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Functional Demand Satiation and Industrial Dynamcis - The Emergence of the Global Value Chain for the U.S. Footwear Industry

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  • Alexander Frenzel Baudisch

Abstract

Around 1940 Schumpeter draws on an analysis of the U.S. footwear industry as an exemplar case to formulate his famous hypothesis about the positive relation between market concentration and innovative activity. Starting in the 1970s the value chain of U.S. footwear producers disintegrates, eventually separating the process of product innovation from manufacturing in this industry. Studies testing Schumpeter’s hypothesis commonly do not account for the modularity and globalization of an industry’s value chain. Schumpeter having neglected the demand side in his theorizing, we argue that the separation of product innovation and manufacturing in the U.S. footwear industry is influenced by functional satiation effects on demand. If the functional requirements of consumers are met, their willingness to pay for ever more product varieties decreases. Since the early 1970s the ‘oversupply’ of new product varieties and the simultaneously decreasing price level drive market growth beyond functional satiation (Frenzel Baudisch, 2006b). In this paper we argue that this simultaneous price and innovation competition separates the product innovation process from manufacturing to gain economies in both of these processes simultaneously. Discussing the consumers’ motivations to buy products beyond their functional requirements offers a deeper qualitative understanding of the business practices revealed in the historical case of the U.S. footwear industry.

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Bibliographic Info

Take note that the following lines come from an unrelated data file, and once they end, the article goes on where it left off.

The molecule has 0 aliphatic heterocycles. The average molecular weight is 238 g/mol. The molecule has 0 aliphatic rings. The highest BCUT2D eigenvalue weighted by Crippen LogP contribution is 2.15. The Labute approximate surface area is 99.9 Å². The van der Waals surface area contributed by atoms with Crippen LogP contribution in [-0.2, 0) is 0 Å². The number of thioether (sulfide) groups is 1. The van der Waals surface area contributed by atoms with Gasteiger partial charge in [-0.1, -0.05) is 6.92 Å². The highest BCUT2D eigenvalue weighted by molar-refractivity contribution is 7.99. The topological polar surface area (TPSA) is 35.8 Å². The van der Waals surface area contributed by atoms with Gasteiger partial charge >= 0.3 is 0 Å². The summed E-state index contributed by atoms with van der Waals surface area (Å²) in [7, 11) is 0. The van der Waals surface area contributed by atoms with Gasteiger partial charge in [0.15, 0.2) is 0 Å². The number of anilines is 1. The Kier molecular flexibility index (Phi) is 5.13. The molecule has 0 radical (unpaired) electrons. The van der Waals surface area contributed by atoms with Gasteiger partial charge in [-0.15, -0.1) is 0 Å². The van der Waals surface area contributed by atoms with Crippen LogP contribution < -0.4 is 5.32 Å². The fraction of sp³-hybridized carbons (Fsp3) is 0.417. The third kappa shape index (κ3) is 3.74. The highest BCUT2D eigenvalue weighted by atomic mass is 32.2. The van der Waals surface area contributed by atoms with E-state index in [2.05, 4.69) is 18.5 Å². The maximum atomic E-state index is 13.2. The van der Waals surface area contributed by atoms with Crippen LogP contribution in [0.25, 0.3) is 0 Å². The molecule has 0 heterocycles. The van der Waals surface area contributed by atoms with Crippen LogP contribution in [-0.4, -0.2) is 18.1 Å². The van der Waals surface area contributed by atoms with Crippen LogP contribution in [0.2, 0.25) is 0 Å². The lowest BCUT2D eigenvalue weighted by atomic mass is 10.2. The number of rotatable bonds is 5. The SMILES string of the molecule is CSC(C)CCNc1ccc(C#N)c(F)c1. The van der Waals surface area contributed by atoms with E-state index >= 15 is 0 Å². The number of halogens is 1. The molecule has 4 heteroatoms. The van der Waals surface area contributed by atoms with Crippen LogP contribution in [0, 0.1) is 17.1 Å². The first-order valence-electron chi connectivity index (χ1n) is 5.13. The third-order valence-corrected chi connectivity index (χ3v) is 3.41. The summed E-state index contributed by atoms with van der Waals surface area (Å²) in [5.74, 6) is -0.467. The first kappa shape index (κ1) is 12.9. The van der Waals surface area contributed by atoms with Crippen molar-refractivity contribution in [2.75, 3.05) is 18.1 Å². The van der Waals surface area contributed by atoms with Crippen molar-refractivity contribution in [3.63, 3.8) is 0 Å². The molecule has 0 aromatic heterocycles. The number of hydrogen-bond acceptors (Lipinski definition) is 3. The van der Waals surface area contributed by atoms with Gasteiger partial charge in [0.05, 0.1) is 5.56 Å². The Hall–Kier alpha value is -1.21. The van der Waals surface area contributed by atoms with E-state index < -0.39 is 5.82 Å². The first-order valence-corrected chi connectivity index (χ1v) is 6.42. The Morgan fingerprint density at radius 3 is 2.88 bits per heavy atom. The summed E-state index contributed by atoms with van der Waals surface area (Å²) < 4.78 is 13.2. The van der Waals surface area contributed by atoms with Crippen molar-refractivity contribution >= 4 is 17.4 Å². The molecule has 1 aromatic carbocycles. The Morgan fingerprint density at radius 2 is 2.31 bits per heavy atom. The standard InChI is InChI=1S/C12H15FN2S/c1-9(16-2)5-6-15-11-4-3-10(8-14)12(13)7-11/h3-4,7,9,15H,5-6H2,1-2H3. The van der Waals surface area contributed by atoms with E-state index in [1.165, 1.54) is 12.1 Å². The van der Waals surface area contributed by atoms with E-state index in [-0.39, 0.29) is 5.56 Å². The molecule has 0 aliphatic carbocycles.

Paper provided by DRUID, Copenhagen Business School, Department of Industrial Economics and Strategy/Aalborg University, Department of Business Studies in its series DRUID Working Papers with number 06-03.

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Date of creation: 2006
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Handle: RePEc:aal:abbswp:06-03

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Web page: http://www.druid.dk/

Related research

Keywords: Industrial organization; Schumpeter hypothesis; Modular Value Chain; Consumer Behavior; Footwear Industry;

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  1. Gereffi, Gary, 1999. "International trade and industrial upgrading in the apparel commodity chain," Journal of International Economics, Elsevier, vol. 48(1), pages 37-70, June.
  2. Vermeir, Iris & Van Kenhove, Patrick & Hendrickx, Hendrik, 2002. "The influence of need for closure on consumer's choice behaviour," Journal of Economic Psychology, Elsevier, vol. 23(6), pages 703-727, December.
  3. Rabellotti, Roberta, 1995. "Is there an "industrial district model"? Footwear districts in Italy and Mexico compared," World Development, Elsevier, vol. 23(1), pages 29-41, January.
  4. H. Schmitz & P. Knorringa, 2000. "Learning from Global Buyers," Journal of Development Studies, Taylor & Francis Journals, vol. 37(2), pages 177-205.
  5. Cohen, Wesley M. & Levin, Richard C., 1989. "Empirical studies of innovation and market structure," Handbook of Industrial Organization, in: R. Schmalensee & R. Willig (ed.), Handbook of Industrial Organization, edition 1, volume 2, chapter 18, pages 1059-1107 Elsevier.
  6. Mulligan, William H., 1981. "Mechanization and Work in the American Shoe Industry: Lynn, Massachusetts, 1852–1883," The Journal of Economic History, Cambridge University Press, vol. 41(01), pages 59-63, March.
  7. Ulrich Witt, . "How Evolutionary is Schumpeter's Theory of Economic Development?," Papers on Economics and Evolution 2001-12, Philipps University Marburg, Department of Geography.
  8. Mark Bils & Peter J. Klenow, 2001. "The Acceleration of Variety Growth," American Economic Review, American Economic Association, vol. 91(2), pages 274-280, May.
  9. Peterman, John L, 1975. "The Brown Shoe Case," Journal of Law and Economics, University of Chicago Press, vol. 18(1), pages 81-146, April.
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Cited by:
  1. A. Frenzel Baudisch, 2006. "Continuous Market Growth Beyond Functional Satiation. Time-Series Analyses of U.S. Footwear Consumption, 1955-2002," Papers on Economics and Evolution 2006-03, Philipps University Marburg, Department of Geography.

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